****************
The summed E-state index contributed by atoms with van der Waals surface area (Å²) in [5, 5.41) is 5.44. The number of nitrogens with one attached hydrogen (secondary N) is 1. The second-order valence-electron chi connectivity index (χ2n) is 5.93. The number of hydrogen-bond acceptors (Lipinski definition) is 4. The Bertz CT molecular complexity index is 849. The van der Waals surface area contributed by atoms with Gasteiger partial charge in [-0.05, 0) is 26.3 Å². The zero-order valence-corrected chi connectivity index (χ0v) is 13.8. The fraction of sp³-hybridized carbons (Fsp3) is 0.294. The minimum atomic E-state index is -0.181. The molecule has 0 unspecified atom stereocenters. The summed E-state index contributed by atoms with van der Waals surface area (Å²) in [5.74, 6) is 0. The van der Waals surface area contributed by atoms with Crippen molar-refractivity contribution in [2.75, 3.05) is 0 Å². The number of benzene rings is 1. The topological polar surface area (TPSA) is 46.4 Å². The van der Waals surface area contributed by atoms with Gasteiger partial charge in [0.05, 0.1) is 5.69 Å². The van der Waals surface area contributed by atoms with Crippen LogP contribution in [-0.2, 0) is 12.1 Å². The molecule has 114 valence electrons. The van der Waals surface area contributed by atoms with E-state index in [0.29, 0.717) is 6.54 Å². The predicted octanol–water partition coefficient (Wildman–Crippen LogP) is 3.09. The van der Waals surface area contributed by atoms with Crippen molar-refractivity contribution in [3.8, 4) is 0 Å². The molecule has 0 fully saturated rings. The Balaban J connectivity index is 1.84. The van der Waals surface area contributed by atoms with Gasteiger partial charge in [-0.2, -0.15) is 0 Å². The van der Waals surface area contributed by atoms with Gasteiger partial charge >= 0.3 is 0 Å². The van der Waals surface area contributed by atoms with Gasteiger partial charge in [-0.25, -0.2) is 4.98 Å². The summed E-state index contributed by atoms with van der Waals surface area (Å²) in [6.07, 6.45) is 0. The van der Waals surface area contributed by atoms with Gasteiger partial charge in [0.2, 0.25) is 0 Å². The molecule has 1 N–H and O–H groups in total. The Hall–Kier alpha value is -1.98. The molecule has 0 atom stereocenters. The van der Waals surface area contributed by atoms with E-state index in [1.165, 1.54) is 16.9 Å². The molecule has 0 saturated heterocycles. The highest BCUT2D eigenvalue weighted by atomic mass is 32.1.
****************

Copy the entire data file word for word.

The summed E-state index contributed by atoms with van der Waals surface area (Å²) in [5, 5.41) is 5.44. The number of nitrogens with one attached hydrogen (secondary N) is 1. The second-order valence-electron chi connectivity index (χ2n) is 5.93. The number of hydrogen-bond acceptors (Lipinski definition) is 4. The Bertz CT molecular complexity index is 849. The van der Waals surface area contributed by atoms with Gasteiger partial charge in [-0.05, 0) is 26.3 Å². The zero-order valence-corrected chi connectivity index (χ0v) is 13.8. The fraction of sp³-hybridized carbons (Fsp3) is 0.294. The minimum atomic E-state index is -0.181. The molecule has 0 unspecified atom stereocenters. The summed E-state index contributed by atoms with van der Waals surface area (Å²) in [5.74, 6) is 0. The van der Waals surface area contributed by atoms with Crippen molar-refractivity contribution in [2.75, 3.05) is 0 Å². The number of benzene rings is 1. The topological polar surface area (TPSA) is 46.4 Å². The van der Waals surface area contributed by atoms with Gasteiger partial charge in [0.05, 0.1) is 5.69 Å². The van der Waals surface area contributed by atoms with Crippen LogP contribution in [-0.2, 0) is 12.1 Å². The molecule has 114 valence electrons. The van der Waals surface area contributed by atoms with E-state index in [0.29, 0.717) is 6.54 Å². The predicted octanol–water partition coefficient (Wildman–Crippen LogP) is 3.09. The van der Waals surface area contributed by atoms with Crippen molar-refractivity contribution in [3.8, 4) is 0 Å². The molecule has 0 fully saturated rings. The Balaban J connectivity index is 1.84. The van der Waals surface area contributed by atoms with Gasteiger partial charge in [-0.2, -0.15) is 0 Å². The van der Waals surface area contributed by atoms with Gasteiger partial charge >= 0.3 is 0 Å². The van der Waals surface area contributed by atoms with Gasteiger partial charge in [-0.25, -0.2) is 4.98 Å². The summed E-state index contributed by atoms with van der Waals surface area (Å²) in [6.07, 6.45) is 0. The van der Waals surface area contributed by atoms with Gasteiger partial charge in [0.2, 0.25) is 0 Å². The molecule has 1 N–H and O–H groups in total. The Hall–Kier alpha value is -1.98. The molecule has 0 atom stereocenters. The van der Waals surface area contributed by atoms with E-state index in [1.165, 1.54) is 16.9 Å². The molecule has 0 saturated heterocycles. The highest BCUT2D eigenvalue weighted by atomic mass is 32.1.